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Iran's absence at Geneva II hurts hopes for peace

Even without Iran, the Geneva II talks must work toward a cease-fire and a solution to the Syrian crisis.
Iran's Foreign Minister Mohammad Javad Zarif speaks to the media during a news conference following the E3/EU+3-Iran talks in Geneva November 24, 2013. Iran and six world powers reached a breakthrough deal on Sunday to curb Tehran's nuclear programme in exchange for limited sanctions relief, in what could be the first sign of an emerging rapprochement between the Islamic state and the West. REUTERS/Ruben Sprich (SWITZERLAND - Tags: POLITICS ENERGY MEDIA) - RTX15QOE

The path to Montreux as envisaged by UN Secretary-General Ban Ki-moon has been interrupted. The secretary-general issued an invitation to Iran to participate in the deliberations of the terms of reference that Geneva II will be discussing on Jan. 22.

The UN, on the part of both the secretary-general and the special envoy, was persuaded that Iran’s presence and participation might expedite the resolution of the crisis, especially in view of the Rouhani regime having just complied in the last couple of days with the terms of the five permanent members of the UN Security Council plus Germany (P5+1) agreement on the nuclear issue.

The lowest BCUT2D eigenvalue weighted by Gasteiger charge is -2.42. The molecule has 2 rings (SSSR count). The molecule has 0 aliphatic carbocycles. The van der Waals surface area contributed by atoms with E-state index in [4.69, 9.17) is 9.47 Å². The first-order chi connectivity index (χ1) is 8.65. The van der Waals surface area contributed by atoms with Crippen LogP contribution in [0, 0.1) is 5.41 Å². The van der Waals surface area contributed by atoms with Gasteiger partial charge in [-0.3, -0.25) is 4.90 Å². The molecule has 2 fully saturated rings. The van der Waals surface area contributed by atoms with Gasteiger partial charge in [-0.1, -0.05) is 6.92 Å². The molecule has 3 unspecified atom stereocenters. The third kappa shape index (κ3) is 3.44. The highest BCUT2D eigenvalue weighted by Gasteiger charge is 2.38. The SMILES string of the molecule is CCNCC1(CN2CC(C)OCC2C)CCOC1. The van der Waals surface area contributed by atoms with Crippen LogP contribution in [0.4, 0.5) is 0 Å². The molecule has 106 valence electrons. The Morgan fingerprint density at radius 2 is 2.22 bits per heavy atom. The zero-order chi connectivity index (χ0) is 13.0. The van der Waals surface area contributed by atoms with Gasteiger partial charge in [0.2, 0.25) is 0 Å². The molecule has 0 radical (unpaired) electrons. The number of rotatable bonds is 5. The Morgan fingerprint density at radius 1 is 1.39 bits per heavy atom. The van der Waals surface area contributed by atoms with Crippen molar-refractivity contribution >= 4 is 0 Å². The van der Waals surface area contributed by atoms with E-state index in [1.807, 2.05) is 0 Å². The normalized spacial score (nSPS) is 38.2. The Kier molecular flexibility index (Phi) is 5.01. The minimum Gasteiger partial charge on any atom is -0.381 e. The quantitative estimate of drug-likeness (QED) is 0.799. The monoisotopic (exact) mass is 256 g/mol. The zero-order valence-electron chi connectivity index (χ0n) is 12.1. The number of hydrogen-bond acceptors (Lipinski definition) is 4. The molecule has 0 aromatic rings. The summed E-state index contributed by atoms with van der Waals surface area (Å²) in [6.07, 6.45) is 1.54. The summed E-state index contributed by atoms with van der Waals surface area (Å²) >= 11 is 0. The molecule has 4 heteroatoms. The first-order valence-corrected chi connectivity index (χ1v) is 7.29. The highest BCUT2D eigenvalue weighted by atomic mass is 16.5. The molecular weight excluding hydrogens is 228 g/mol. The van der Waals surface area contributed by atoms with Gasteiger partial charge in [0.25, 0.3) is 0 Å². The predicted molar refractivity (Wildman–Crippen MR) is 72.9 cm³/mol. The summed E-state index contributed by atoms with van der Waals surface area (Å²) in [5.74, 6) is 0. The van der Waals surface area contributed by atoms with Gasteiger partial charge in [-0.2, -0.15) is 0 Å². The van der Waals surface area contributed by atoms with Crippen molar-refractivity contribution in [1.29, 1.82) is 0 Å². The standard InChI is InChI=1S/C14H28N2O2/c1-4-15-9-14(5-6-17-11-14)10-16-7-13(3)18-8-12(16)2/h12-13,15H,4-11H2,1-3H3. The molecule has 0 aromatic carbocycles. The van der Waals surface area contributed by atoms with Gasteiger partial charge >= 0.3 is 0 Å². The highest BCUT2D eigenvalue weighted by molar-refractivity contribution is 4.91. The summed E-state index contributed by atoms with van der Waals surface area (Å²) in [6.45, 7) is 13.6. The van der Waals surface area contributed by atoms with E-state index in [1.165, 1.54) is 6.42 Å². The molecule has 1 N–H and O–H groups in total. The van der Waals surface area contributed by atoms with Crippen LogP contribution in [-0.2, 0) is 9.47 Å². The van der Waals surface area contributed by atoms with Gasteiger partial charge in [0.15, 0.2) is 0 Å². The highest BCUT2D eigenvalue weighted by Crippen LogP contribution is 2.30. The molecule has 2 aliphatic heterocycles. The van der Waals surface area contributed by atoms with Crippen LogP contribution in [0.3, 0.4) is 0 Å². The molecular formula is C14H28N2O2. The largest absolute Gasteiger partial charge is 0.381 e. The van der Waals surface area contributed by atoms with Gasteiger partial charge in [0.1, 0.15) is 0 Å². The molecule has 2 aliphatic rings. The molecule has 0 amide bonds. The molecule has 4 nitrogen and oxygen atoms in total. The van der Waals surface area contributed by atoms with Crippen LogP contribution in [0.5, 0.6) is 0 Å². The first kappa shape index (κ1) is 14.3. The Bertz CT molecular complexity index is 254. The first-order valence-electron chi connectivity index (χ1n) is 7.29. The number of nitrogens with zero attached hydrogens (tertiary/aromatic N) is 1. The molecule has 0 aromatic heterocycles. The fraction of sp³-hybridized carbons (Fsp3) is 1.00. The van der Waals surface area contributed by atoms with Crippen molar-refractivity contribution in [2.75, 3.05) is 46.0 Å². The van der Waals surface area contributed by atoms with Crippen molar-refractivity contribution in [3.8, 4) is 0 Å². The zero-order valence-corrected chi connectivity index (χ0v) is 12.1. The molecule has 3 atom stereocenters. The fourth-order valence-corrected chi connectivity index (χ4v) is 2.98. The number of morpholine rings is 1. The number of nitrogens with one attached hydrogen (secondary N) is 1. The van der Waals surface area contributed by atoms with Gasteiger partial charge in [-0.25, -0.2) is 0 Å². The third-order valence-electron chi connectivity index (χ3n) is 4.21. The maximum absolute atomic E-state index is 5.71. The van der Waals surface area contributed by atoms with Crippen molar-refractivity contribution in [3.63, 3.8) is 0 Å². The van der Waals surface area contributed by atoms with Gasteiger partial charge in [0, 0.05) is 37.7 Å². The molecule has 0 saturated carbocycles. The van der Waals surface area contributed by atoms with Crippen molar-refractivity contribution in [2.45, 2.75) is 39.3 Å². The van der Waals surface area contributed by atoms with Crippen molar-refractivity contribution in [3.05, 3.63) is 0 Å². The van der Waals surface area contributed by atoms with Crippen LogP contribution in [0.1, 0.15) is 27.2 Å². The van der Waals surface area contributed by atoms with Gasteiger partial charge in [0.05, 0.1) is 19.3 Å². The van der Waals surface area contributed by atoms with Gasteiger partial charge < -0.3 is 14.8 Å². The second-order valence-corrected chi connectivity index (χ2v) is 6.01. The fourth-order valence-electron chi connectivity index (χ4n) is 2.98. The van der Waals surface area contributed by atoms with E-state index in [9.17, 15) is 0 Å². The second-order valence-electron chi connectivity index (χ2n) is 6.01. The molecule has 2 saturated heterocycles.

It seems, however, that two factors led to Iran’s absence in the Geneva II negotiations: The delegation of the Syrian opposition threatened to withdraw — itself, in my view, an error — and also the United States and other participants claiming that Iran did not agree fully with the terms of reference for a solution of the Syrian crisis spelled out in the Geneva I conference.

This reason, in my view, while on the surface seems logical, is not wise, for many developments and far more casualties have taken place in Syria between the Geneva I conference and the one taking place on Jan. 22.

While at this juncture it would have been much more preferable for Iran to participate in view of its obvious influence regionally and in Syria, we must continue to hope that the expectations of the Syrian people will be seriously and expeditiously addressed despite Iran’s absence.

At a minimum, it is expected that there will be an enhancement in the supply of humanitarian assistance to improve the suffering of the people of Syria. Whether this will be accompanied with a credible cease-fire remains to be seen; but it should be a priority in the next two days of negotiations.

A cease-fire, if successful, can expedite a transitional government. This would have been much more assured, from a realistic point of view, if the UN secretary-general’s invitation were not withdrawn.

Awaiting the outcome of the Geneva II negotiations in Montreux, let's hope an opening for a peaceful reconciliation starts to take form.

The Syrian people have suffered enough. It will be unfair if the conference in Montreux will not bring about the necessary steps toward resolving this most unfortunate development since the so-called “Arab Spring.”

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